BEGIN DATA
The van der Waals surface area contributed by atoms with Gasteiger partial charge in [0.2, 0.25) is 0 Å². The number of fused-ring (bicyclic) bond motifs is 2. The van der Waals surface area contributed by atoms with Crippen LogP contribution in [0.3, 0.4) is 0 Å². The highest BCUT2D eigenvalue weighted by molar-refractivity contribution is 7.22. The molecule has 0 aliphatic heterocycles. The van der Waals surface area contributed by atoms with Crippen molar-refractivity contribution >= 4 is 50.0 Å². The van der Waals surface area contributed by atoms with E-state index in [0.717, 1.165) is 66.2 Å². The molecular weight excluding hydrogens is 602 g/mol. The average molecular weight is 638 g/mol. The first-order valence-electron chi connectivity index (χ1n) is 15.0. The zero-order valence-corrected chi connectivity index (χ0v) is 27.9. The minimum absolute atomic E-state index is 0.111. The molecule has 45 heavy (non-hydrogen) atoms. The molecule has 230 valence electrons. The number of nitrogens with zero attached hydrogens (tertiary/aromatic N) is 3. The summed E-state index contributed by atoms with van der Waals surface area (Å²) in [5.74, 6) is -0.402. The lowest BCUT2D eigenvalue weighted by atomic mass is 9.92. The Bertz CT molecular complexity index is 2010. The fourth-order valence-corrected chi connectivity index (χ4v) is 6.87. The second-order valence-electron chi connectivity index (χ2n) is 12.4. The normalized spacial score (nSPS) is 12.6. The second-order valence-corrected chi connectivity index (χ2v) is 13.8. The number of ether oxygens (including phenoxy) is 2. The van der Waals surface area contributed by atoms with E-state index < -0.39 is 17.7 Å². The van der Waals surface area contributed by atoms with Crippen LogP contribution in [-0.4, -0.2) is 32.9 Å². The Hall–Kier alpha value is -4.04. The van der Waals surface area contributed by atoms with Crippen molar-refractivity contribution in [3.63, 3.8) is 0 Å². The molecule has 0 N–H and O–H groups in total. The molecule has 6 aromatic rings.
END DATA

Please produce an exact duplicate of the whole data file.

The van der Waals surface area contributed by atoms with Gasteiger partial charge in [0.2, 0.25) is 0 Å². The number of fused-ring (bicyclic) bond motifs is 2. The van der Waals surface area contributed by atoms with Crippen LogP contribution in [0.3, 0.4) is 0 Å². The highest BCUT2D eigenvalue weighted by molar-refractivity contribution is 7.22. The molecule has 0 aliphatic heterocycles. The van der Waals surface area contributed by atoms with Crippen molar-refractivity contribution >= 4 is 50.0 Å². The van der Waals surface area contributed by atoms with E-state index in [0.717, 1.165) is 66.2 Å². The molecular weight excluding hydrogens is 602 g/mol. The average molecular weight is 638 g/mol. The first-order valence-electron chi connectivity index (χ1n) is 15.0. The zero-order valence-corrected chi connectivity index (χ0v) is 27.9. The minimum absolute atomic E-state index is 0.111. The molecule has 45 heavy (non-hydrogen) atoms. The molecule has 230 valence electrons. The number of nitrogens with zero attached hydrogens (tertiary/aromatic N) is 3. The summed E-state index contributed by atoms with van der Waals surface area (Å²) in [5.74, 6) is -0.402. The lowest BCUT2D eigenvalue weighted by atomic mass is 9.92. The Bertz CT molecular complexity index is 2010. The fourth-order valence-corrected chi connectivity index (χ4v) is 6.87. The second-order valence-electron chi connectivity index (χ2n) is 12.4. The normalized spacial score (nSPS) is 12.6. The second-order valence-corrected chi connectivity index (χ2v) is 13.8. The number of ether oxygens (including phenoxy) is 2. The van der Waals surface area contributed by atoms with E-state index < -0.39 is 17.7 Å². The van der Waals surface area contributed by atoms with Crippen LogP contribution in [-0.4, -0.2) is 32.9 Å². The Hall–Kier alpha value is -4.04. The van der Waals surface area contributed by atoms with Crippen molar-refractivity contribution in [3.63, 3.8) is 0 Å². The molecule has 0 N–H and O–H groups in total. The molecule has 6 aromatic rings.